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Japan's Gifting Culture and Gift Ideas with MUJI

Jozankei Onsen Yukitoro

Japan is well known for its unique way of celebrating the act of giving gifts. The respect and love you can show to another person through a beautifully wrapped gift thoughtfully handed to the other person is truly admirable and makes the Christmas season even more special. Dive into the Japanese ritual of giving and get some Japanese gift ideas straight from one of our favourite Japanese brands, MUJI, to place under the Christmas tree. This month we have partnered up with MUJI and we’ll be giving away a 200 voucher for your Christmas shopping on Instagram (Terms and Conditions apply)! MUJI are also launching a new gift card which will bring smiles to many this holiday season. 

Christmastime in Sapporo

Japan's Gifting Culture

Japanese people take gifts very seriously and they have plenty of occasions throughout the year when it’s customary to bring something and share with others. When travelling even between cities within Japan, you can often find beautifully packed boxes of crackers and local sweets which are really popular souvenirs. In Japan every trip has to end with buying souvenirs (often edible) which are called ‘omiyage’ and later on handed out to family, friends, and co-workers. You’re also expected to bring a gift when visiting people’s homes, in this case expensive fruit should do the trick, and the final rule of the gift game is to always give something in return at a later date! This brings us to one of the biggest gift giving seasons in western countries, Christmas.

Christmas in Japan may be celebrated in a completely different way to us with New Year's celebrations being a more accurate equivalent, but there is a lot we can learn and try ourselves. The season is all about Christmas Eve which is Japan’s most popular date night. According to a questionnaire conducted in 2020 64% of people said they spent it with their partners with the second and third most popular answers being children, and parents. People either have a nice meal at home or eat out and see Japan’s stunning illuminations. At the end of the night many people exchange gifts and last year clothes and accessories were the most popular gifts! 

Bells at Sapporo's Christmas Market

Japanese Etiquette

In Japan the presentation of a gift is often more important than the contents themselves and shows the care that has been put into it. Japanese gift wrapping is an art in itself, often using the sustainable furoshiki cloth which is a traditional wrapping that adds elegance to your gift. Colours should not be overlooked; Japanese people prefer bright pastels and try to avoid giving red cards for Christmas because this colour is associated with funerals. 

Once your item is wrapped, you’re ready to go. Japanese manners call for people to give individual gifts in more private situations unless you’re planning to give something to everyone in the room. It is also viewed as rushing if you give someone your present at the beginning of a meeting so you need to be patient and be prepared for the other person to politely refuse at first! Modesty when receiving something is very important and the other person will eventually accept your gift holding it with two hands to show respect. They have to admire the wrapping for a while and only then can proceed to opening it in a private setting.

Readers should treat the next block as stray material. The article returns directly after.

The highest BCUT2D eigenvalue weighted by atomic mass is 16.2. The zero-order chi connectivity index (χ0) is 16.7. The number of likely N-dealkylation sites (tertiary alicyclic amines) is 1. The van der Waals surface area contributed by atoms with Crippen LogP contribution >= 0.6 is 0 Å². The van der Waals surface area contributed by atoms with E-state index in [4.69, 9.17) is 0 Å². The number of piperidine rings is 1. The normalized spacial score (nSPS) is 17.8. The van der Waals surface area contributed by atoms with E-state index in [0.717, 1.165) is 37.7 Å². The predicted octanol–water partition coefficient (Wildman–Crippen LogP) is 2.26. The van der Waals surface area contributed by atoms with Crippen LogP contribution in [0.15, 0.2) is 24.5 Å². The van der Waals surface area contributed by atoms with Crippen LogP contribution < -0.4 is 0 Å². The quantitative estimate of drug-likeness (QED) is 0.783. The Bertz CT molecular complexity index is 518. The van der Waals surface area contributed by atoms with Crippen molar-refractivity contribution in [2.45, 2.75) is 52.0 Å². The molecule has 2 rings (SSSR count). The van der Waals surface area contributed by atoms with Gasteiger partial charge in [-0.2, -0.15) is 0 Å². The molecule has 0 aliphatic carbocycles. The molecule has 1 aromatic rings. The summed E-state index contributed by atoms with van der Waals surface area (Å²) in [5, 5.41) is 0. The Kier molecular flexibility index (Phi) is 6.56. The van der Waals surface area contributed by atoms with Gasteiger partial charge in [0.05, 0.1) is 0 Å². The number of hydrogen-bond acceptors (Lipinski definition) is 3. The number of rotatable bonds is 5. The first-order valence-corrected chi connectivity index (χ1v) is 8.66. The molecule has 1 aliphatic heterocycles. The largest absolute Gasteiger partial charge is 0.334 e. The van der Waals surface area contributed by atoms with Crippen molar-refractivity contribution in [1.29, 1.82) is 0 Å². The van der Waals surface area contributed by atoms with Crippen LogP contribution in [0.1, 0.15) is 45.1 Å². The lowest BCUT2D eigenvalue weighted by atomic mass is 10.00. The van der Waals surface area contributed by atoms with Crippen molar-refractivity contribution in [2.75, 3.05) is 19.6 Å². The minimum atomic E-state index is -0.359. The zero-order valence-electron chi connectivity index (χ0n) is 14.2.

Japanese Gift Ideas

You can add a Japanese touch to this year’s Christmas with carefully selected items from MUJI. Here are some of our favourite picks to create a relaxed and sociable atmosphere in your home:

The pinnacle of relaxation

This item will transport you to Japan from your living room; take in the scent of luxury as MUJI’s aroma diffuser produces a refreshing mist. You can pair it with the ‘omotenashi’ essential oil blend which evokes images of Japanese hospitality. Omotenashi is a Japanese custom of fully embracing your guests which stems from Japanese Tea Ceremony where the host wholeheartedly supports the guests through the different steps on the tea journey.

Best thing? The large diffuser can be used to light up your room and the portable one will never leave your side - perfect for long winter evenings.

Minimalistic tea time

Take a break from work for fragrant Japanese tea using MUJI’s Hakuji traditional teapot and teacups! Upon the first glance Hakuji porcelain seems white but it actually has a slight blue tint which creates a unique effect when serving guests. A must-have Japanese tea set for all Christmas parties this year!

Japanese beauty

Simplicity is the key to understanding Japanese beauty: using few but effective products that create radiant and flawless skin with the help of natural ingredients. MUJI’s toning water made using water from Kamaishi City in Iwate prefecture is a great example of this philosophy. Self-care is more important than ever so you can show your friends and family that you think about them.

We hope our Japanese gift ideas give you some Christmas-inspiration for the holiday season. Giving is an important part of Japanese culture and the art of appreciation lays at its heart.

Make sure to check out our Instagram giveaway with MUJI here and don't forget to follow us on Facebook and Twitter!



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